The ogres in this rhyme may refer to the ogres who were, in the pseudohistorical work History of the Kings of Britain by Geoffrey of Monmouth, the inhabitants of Britain prior to human settlement. The Italian author Giambattista Basile (1575–1632) used the related Neapolitan word uerco, or in standard Italian, orco in some of his tales. This word is documented[1] in earlier Italian works (Fazio degli Uberti, 14th century; Luigi Pulci, 15th century; Ludovico Ariosto, 15th–16th centuries) and has even older cognates with the Latin orcus and the Old English orcnēas found in Beowulf lines 112–113, which inspired J.R.R. Tolkien's Orc.[2] All these words may derive from a shared Indo-European mythological concept (as Tolkien himself speculated, as cited by Tom Shippey, The Road to Middle-earth, 45). The Dictionary of the Academy of France alternatively states that the name is derived from the word Hongrois, which means Hungarian, as of western cultures referred to Hungarians as a kind of monstrosity.[3] Ogre could possibly also derive from the biblical Og, last of the giants (or from the Greek river god Oiagros, father of Orpheus).

The word ogre came into wider usage in the works of Charles Perrault (1628–1703) or Marie-Catherine Jumelle de Berneville, Comtesse d' Aulnoy (1650–1705), both of whom were French authors. The first appearance of the word ogre in Perrault's work occurred in his Histoires ou Contes du temps Passé (1696). It later appeared in several of his other fairy tales, many of which were based on the Neapolitan tales of Basile. The first example of a female ogre being referred to as an ogress is found in his version of Sleeping Beauty, where it is spelled ogresse. Madame d'Aulnoy first employed the word ogre in her story L'Orangier et l'Abeille (1698), and was the first to use the word ogree to refer to the creature's offspring.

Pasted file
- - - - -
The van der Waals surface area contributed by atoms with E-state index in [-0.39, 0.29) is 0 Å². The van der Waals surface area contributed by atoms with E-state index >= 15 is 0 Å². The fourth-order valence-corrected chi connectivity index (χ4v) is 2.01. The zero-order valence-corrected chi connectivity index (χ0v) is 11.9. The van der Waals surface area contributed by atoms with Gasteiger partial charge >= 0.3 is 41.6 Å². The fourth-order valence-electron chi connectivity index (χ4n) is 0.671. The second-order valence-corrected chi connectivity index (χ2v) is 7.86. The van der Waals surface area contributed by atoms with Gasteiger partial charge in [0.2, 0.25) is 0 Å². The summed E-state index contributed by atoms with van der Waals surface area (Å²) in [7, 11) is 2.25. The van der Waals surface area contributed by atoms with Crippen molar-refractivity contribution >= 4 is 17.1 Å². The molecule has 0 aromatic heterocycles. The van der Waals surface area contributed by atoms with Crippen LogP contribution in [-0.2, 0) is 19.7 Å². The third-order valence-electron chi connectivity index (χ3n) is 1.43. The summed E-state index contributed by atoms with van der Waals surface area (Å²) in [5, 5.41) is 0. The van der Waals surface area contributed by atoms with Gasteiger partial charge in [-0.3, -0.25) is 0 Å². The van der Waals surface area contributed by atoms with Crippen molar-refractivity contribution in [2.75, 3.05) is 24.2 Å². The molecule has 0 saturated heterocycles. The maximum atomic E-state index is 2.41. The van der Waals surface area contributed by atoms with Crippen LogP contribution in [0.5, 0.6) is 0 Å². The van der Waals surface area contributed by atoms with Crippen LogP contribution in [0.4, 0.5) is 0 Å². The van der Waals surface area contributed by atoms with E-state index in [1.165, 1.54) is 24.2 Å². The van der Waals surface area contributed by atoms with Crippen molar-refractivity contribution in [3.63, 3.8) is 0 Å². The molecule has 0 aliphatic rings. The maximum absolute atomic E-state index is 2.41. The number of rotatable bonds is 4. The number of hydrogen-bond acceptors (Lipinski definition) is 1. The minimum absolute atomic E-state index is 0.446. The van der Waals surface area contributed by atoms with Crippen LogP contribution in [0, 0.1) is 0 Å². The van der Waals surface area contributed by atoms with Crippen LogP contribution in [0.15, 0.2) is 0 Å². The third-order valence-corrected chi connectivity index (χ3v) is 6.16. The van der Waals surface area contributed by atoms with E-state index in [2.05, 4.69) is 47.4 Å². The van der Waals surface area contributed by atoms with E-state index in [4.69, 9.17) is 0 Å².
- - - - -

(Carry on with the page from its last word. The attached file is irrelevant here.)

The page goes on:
Fairy tales that feature ogres

Poucet11
Hop-o'-My-Thumb steals the ogre's seven-league boots (illustrated by Gustave Doré, 1862).

Ogres in popular culture

  • Ogres appear as antagonists in the 2018 video game God of War, despite not being traditionally associated with Norse mythology.